Week 8: Oct. 16 and Oct. 18

Please complete your assignments (check here) for the end of week 6, by 6pm Wed. Oct. 9

Wednesday Oct. 16

  • Textbook: Hansen, Valerie, The Open Empire: “Chapter 5: China’s Golden Age” part 2: pp. 184-199.
  • Secondary source: Schafer, Edward H. The Golden Peaches of Samarkand: A Study of T’ang Exotics. Berkeley: University of California Press, 1963.(Ebook,Trexler)
          • Everybody reads Chapter 1 “The Glory of T’ang”
                • Possible questions to ponder: What are your impressions of Tang China, based on this chapter? What are some of the reasons people may think of the Tang dynasty as “cosmopolitan”? (Note that Schafer does not use that term) What does the term “cosmopolitan” mean to you? How does the use of that term affect the study of Tang history (and its foreign relations)?
          • You are also assigned a single chapter from the book, check your name in the list below. Take note of the item that seemed most fascinating to you in that chapter, and explain in class what it is, and why you wanted to draw our attention to it. If you have a partner (for the longer chapters): coordinate and don’t pick the same object/animal.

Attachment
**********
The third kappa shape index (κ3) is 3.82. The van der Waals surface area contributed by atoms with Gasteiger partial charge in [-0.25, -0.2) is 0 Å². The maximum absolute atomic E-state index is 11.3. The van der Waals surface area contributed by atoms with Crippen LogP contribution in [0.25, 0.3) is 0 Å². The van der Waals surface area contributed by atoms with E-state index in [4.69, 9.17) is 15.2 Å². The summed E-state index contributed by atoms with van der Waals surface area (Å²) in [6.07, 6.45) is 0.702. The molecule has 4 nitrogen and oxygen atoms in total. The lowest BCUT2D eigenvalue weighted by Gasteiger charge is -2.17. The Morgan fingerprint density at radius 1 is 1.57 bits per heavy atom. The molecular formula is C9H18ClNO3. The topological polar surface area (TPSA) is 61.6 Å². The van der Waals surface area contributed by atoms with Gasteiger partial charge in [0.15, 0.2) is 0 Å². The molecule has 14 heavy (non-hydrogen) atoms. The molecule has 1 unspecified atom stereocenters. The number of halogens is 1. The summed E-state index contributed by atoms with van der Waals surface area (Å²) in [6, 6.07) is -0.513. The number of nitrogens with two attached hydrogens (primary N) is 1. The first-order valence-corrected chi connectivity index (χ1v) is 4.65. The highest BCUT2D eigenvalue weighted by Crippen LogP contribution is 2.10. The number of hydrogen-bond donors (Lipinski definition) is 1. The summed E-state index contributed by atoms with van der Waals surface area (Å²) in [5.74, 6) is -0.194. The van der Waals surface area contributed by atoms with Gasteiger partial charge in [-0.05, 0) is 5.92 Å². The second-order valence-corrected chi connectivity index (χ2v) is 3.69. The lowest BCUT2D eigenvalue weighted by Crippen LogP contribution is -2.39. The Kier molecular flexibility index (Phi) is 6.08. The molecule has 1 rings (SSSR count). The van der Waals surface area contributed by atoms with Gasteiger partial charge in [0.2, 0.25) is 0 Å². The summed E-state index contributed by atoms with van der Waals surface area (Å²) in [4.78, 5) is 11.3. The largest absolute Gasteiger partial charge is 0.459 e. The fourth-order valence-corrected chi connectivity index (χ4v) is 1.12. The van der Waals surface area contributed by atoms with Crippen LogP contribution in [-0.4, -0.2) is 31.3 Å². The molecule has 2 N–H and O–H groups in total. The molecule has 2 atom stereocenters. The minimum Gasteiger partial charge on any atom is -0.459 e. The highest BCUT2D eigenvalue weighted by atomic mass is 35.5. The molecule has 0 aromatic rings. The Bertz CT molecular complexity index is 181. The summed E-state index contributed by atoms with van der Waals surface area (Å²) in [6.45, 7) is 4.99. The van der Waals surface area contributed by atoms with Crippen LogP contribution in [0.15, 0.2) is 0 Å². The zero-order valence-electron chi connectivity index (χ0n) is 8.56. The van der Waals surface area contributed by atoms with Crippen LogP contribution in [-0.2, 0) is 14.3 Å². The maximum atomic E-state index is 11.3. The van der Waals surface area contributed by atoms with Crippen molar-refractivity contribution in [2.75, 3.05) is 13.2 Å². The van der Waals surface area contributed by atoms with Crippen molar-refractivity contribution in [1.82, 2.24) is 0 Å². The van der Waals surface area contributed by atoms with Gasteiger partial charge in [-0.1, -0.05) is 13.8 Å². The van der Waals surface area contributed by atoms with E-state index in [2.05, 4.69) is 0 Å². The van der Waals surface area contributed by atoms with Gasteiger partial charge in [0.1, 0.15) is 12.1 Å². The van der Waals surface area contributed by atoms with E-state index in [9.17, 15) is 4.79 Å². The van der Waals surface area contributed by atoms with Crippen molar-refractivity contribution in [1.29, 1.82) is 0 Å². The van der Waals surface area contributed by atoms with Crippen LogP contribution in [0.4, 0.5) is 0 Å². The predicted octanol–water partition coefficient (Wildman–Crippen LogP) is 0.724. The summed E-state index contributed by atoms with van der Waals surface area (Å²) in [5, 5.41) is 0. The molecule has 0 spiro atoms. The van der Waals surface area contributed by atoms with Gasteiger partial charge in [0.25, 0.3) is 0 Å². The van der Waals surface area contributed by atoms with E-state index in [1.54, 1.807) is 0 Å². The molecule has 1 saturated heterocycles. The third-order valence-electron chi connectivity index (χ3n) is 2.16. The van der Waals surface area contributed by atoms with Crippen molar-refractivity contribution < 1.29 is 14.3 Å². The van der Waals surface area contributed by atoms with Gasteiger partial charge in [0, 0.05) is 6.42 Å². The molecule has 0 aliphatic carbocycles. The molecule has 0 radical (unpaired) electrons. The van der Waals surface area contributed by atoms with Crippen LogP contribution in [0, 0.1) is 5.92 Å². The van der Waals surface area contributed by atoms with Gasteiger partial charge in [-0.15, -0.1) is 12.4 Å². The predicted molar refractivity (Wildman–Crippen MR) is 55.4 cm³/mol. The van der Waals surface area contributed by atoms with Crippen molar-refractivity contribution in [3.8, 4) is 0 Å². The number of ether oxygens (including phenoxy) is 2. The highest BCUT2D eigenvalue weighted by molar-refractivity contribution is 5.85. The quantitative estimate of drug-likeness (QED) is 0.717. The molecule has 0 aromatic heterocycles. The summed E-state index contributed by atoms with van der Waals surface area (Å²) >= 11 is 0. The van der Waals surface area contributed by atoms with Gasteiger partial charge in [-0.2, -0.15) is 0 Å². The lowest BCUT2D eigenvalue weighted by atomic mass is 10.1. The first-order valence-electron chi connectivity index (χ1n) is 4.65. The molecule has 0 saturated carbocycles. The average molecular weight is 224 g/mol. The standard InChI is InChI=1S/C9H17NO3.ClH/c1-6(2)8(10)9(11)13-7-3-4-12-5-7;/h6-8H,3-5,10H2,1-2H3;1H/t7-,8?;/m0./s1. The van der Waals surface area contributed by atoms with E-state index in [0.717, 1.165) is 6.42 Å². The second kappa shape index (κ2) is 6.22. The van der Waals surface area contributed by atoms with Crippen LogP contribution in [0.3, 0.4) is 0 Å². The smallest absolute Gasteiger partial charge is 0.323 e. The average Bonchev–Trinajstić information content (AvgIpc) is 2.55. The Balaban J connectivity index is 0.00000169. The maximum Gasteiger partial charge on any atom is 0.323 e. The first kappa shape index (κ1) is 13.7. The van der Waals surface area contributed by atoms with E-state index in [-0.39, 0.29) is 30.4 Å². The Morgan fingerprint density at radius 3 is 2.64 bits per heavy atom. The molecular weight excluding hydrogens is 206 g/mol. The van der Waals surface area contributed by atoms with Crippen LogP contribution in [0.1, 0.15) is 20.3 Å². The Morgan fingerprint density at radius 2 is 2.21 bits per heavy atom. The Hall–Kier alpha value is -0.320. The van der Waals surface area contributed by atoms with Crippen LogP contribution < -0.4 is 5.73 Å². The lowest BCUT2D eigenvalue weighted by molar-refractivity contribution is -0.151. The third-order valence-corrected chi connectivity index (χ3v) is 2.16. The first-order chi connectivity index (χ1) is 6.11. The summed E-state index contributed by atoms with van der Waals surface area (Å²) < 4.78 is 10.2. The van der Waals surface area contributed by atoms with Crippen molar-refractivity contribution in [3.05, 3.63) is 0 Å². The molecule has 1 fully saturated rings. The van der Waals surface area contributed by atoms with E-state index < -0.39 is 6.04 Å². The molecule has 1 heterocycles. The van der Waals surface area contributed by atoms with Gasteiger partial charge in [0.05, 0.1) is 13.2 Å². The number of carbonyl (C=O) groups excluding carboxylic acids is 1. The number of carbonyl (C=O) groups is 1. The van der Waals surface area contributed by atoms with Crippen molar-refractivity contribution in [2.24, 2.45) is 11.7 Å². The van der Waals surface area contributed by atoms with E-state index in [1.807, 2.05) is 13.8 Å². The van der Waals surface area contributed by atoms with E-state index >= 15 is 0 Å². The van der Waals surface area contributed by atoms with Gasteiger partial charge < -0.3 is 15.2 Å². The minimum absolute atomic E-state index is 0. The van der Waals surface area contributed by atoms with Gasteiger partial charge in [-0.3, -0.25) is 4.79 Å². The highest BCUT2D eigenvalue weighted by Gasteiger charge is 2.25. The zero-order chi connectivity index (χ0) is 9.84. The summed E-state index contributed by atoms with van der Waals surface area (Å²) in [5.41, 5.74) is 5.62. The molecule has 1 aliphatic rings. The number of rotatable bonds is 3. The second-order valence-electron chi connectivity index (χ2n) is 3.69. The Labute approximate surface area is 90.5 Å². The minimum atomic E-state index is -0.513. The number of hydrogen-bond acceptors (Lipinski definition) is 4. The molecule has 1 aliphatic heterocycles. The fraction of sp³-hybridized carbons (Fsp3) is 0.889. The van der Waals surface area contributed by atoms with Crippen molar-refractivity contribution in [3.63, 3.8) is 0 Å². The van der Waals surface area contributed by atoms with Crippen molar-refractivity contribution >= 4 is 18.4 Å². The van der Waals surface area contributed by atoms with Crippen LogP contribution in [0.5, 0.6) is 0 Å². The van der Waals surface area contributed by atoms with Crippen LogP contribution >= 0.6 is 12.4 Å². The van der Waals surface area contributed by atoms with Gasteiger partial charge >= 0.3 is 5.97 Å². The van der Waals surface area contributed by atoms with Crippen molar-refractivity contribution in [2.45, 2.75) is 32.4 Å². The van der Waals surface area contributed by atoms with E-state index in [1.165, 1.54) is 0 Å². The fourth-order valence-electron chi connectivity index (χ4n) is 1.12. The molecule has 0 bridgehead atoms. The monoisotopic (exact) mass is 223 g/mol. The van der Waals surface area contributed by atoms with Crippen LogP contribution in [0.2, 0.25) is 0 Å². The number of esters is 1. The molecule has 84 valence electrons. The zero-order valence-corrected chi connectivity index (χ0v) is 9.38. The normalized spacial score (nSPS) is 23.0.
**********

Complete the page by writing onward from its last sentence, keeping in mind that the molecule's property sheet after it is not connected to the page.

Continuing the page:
Corinne: 2: Men
Alex and Nik: 3: Domestic Animals
Rose: 4: Wild Animals
Jack: 5: Birds
Cundao: 6: Furs and Feathers
Ryan: 7: Plants
Jonas: 8: Woods
Amanda: 9: Foods
Erin: 10: Aromatics
Sam and Chase: 11: Drugs
Brandin: 12: Textiles
Bianca: 13: Pigments
Florry: 14: Industrial minerals
Lauren and Dylan: 15: Jewelry
Abby: 16: Metals
Zoe: 17: Secular objects
Tristin: 18: Sacred objects

Slides (Gdrive link)

Friday, Oct. 18:

  • Textbook: Hansen, Open Empire. Chapter 6 “: pp. 200-215.
  • Primary sources:
      • Kroll, Paul. “The Flight from the Capital and the Death of the Precious Consort Yang.” In T’ang Studies 3 (1985). (PDF)
      • “Interlude: Xuan-zong and Yang the Prized Consort”. In An Anthology of Chinese Literature: Beginnings to 1911. Edited and translated by Stephen Owen, 441ff. New York: Norton, 1996. (PDF)

The rebellion of An Lushan came as a shock, and served as a catalyst for many changes in the political, social and economic sphere. The events surrounding the rebellion have been romanticized ever since it happened, and Precious Consort Yang (Yang guifei) has for centuries served as a convenient scape goat. Let’s look at what makes this such a powerful story which transcends the ages and inspired artists and writers across East Asia. Paul Kroll’s text is a translation of a historical source written in the 11th century; the Interlude is a selection of literary works (“based on real events”, as Hollywood would say now). Where do these two types of sources differ? Where do they overlap? And what do both of them mean for our understanding of this particular event in Tang/Chinese history?

Slides (Gdrive link)